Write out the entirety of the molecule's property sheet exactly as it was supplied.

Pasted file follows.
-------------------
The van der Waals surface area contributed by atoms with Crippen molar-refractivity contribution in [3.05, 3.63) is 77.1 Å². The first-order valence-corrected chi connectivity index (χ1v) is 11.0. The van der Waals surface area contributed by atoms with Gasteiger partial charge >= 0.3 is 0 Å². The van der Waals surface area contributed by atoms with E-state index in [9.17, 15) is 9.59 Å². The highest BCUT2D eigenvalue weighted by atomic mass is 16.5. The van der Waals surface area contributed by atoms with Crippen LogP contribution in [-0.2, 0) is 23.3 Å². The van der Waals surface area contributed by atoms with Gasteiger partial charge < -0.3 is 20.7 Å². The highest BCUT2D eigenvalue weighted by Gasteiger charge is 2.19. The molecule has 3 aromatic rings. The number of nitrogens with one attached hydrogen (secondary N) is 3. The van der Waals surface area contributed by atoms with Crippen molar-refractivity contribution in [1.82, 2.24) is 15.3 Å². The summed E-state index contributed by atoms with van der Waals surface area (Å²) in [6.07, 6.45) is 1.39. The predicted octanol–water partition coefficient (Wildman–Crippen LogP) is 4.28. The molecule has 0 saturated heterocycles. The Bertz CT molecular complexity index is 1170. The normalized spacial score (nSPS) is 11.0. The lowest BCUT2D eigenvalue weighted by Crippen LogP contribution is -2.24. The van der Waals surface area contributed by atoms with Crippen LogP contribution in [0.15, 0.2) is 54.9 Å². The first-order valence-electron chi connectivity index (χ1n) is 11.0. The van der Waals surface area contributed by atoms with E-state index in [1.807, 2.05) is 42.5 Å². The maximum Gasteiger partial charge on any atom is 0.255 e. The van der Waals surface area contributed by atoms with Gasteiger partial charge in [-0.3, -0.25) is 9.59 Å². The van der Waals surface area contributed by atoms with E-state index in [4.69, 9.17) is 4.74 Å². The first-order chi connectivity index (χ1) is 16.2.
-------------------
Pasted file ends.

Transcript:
The van der Waals surface area contributed by atoms with Crippen molar-refractivity contribution in [3.05, 3.63) is 77.1 Å². The first-order valence-corrected chi connectivity index (χ1v) is 11.0. The van der Waals surface area contributed by atoms with Gasteiger partial charge >= 0.3 is 0 Å². The van der Waals surface area contributed by atoms with E-state index in [9.17, 15) is 9.59 Å². The highest BCUT2D eigenvalue weighted by atomic mass is 16.5. The van der Waals surface area contributed by atoms with Crippen LogP contribution in [-0.2, 0) is 23.3 Å². The van der Waals surface area contributed by atoms with Gasteiger partial charge < -0.3 is 20.7 Å². The highest BCUT2D eigenvalue weighted by Gasteiger charge is 2.19. The molecule has 3 aromatic rings. The number of nitrogens with one attached hydrogen (secondary N) is 3. The van der Waals surface area contributed by atoms with Crippen molar-refractivity contribution in [1.82, 2.24) is 15.3 Å². The summed E-state index contributed by atoms with van der Waals surface area (Å²) in [6.07, 6.45) is 1.39. The predicted octanol–water partition coefficient (Wildman–Crippen LogP) is 4.28. The molecule has 0 saturated heterocycles. The Bertz CT molecular complexity index is 1170. The normalized spacial score (nSPS) is 11.0. The lowest BCUT2D eigenvalue weighted by Crippen LogP contribution is -2.24. The van der Waals surface area contributed by atoms with Crippen LogP contribution in [0.15, 0.2) is 54.9 Å². The first-order valence-electron chi connectivity index (χ1n) is 11.0. The van der Waals surface area contributed by atoms with E-state index in [1.807, 2.05) is 42.5 Å². The maximum Gasteiger partial charge on any atom is 0.255 e. The van der Waals surface area contributed by atoms with Gasteiger partial charge in [-0.3, -0.25) is 9.59 Å². The van der Waals surface area contributed by atoms with E-state index in [4.69, 9.17) is 4.74 Å². The first-order chi connectivity index (χ1) is 16.2.